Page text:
THE MIDNIGHT PALACE

Fraternal twins face a frightening destiny in this Indian melodrama set in 1932 Calcutta. Brought together by their grandmother Aryami Bose for the first time after a life spent apart, 16-year-old twins Sheere and Ben learn that a vengeful childhood friend of their father’s named Jawahal murdered their parents. The evil agent tried to finish off the entire family, but Aryami saved the infants by separating and hiding them. Jawahal swore to return when the twins were 16 and complete the job. But exactly who or what is the fiery man who seems to be able to materialize at will? And what did the twins’ parents do to make Jawahal so angry? The only clues the brother and sister have are their dead father’s detailed journal and recurring visions of a flaming train that plunges through solid walls, destroying everything it touches. The newfound siblings will have to travel to the heart of the fabled city to discover Jawahal’s real identity and the truth about their family’s troubled history. Though the villain’s motives and origins are muddy and the secondary characterizations thin in this sensationalistic gothic tale, the steamy atmosphere of Calcutta is palpable and the confrontations between the twins and their malevolent nemesis truly terrifying. Perfect for readers who value mood over all else. (Fantasy. 12 & up)

Pub Date: May 1, 2011

ISBN: 978-0-316-04473-8

Page Count: 304

Publisher: Little, Brown

Review Posted Online: April 3, 2011

Kirkus Reviews Issue: April 1, 2011

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Heart-pounding.

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CEMETERY BOYS

A gay, transgender brujo with burgeoning powers seeks answers about his cousin’s death.

Sixteen-year-old Yadriel also wishes for acknowledgement from his community but unexpectedly finds himself entangled in the unresolved wishes of a strong-willed, good-looking spirit. He descends from a long line of brujx who have been granted magic power by Lady Death to heal the living and to guide spirits into the afterlife. Although he’s grown up surrounded by a close-knit community, Yadriel feels alone, excluded indefinitely from a sacred rite of passage because he is transgender. When he senses that his cousin Miguel has died suddenly but the family can’t locate him, Yadriel sees an opportunity to prove to everyone he’s a true brujo by solving the mystery and releasing his cousin’s lost spirit. His plan quickly falls apart, as he accidentally summons the spirit of Julian Diaz, a boy with unfinished business who died the same day as Miguel. Both the romance and mystery burn slow and hot until the climax. Stakes begin high, and the intensity only increases with a looming deadline and a constant risk that Julian might lose himself, turning maligno. The cast of characters represents a diversity of Latinx identities sharing a community in East Los Angeles. Julian is Colombian while Yadriel is Cuban and Mexican. Their romance provides joyful, ground-breaking representation for gay, transgender boys.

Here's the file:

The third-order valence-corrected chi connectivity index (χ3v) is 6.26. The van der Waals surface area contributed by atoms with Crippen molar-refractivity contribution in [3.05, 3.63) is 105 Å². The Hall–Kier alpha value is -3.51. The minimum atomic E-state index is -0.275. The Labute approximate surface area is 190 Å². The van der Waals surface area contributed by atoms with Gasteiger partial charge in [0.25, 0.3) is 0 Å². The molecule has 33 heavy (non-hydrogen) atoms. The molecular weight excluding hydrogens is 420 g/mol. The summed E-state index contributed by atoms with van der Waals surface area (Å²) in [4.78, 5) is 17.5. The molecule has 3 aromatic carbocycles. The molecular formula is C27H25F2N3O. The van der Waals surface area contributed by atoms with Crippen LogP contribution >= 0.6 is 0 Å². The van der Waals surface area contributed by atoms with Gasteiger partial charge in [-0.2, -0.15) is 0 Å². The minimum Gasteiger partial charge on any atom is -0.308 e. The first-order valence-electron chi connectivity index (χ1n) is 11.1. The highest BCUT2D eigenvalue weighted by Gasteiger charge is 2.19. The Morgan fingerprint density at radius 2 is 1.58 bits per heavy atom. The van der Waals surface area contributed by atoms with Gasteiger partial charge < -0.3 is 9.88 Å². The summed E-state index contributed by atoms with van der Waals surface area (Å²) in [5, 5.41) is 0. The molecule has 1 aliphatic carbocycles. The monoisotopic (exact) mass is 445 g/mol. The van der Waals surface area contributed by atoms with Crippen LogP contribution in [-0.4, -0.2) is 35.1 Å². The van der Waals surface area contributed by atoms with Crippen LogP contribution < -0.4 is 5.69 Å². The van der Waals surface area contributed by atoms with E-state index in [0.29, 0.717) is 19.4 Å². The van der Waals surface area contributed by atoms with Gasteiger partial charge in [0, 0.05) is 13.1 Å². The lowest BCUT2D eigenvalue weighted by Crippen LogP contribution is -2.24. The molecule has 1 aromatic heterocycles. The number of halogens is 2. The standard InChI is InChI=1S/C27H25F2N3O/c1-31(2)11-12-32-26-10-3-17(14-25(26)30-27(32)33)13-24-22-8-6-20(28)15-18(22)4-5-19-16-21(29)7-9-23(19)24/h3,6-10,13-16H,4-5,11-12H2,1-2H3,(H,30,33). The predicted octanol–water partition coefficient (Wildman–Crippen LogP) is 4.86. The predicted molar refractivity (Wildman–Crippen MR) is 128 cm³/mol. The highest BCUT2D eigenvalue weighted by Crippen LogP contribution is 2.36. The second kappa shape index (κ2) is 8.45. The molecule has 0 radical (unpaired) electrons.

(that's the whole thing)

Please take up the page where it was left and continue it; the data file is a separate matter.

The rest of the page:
Heart-pounding. (Fantasy. 14-18)

Pub Date: Sept. 1, 2020

ISBN: 978-1-250-25046-9

Page Count: 352

Publisher: Swoon Reads/Macmillan

Review Posted Online: June 25, 2020

Kirkus Reviews Issue: July 15, 2020

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A lackluster take on a well-worn trope.

THE TWIN

After a family tragedy, 16-year-old Ivy Mason hopes to reconnect with her aloof identical twin sister, Iris—but Iris has other plans.

When Ivy’s parents divorced 10 years ago, Ivy stayed with her father while Iris went to live with their mother. When their mother dies after falling off a bridge while jogging, Iris comes to live with Ivy and their father. Narrator Ivy is reeling (she even goes to therapy), but Iris seems strangely detached, only coming to life when Ivy introduces her to her best friends, Haley and Sophie, and her quarterback boyfriend, Ty. However, Ivy isn’t thrilled when Iris wants to change her class schedule to match hers, and it’s not long before Iris befriends Ivy’s besties and even makes plans with them that don’t include Ivy. Iris even joins the swim team where Ivy is a star swimmer. As Iris’ strange behavior escalates, Ivy starts to suspect that their mother’s death might not have been an accident. Is Iris up to no good, or is Ivy just paranoid? In the end, readers may not care. There are few surprises to be found in a narrative populated by paper-thin characters stuck fast in a derivative plot. Even a jarring final twist can’t save this one. Most characters seem to be white, but there is some diversity in secondary characters.

A lackluster take on a well-worn trope. (Thriller. 13-18)

Pub Date: March 3, 2020

ISBN: 978-0-593-12496-3

Page Count: 384

Publisher: Delacorte

Review Posted Online: Jan. 23, 2020

Kirkus Reviews Issue: Feb. 15, 2020

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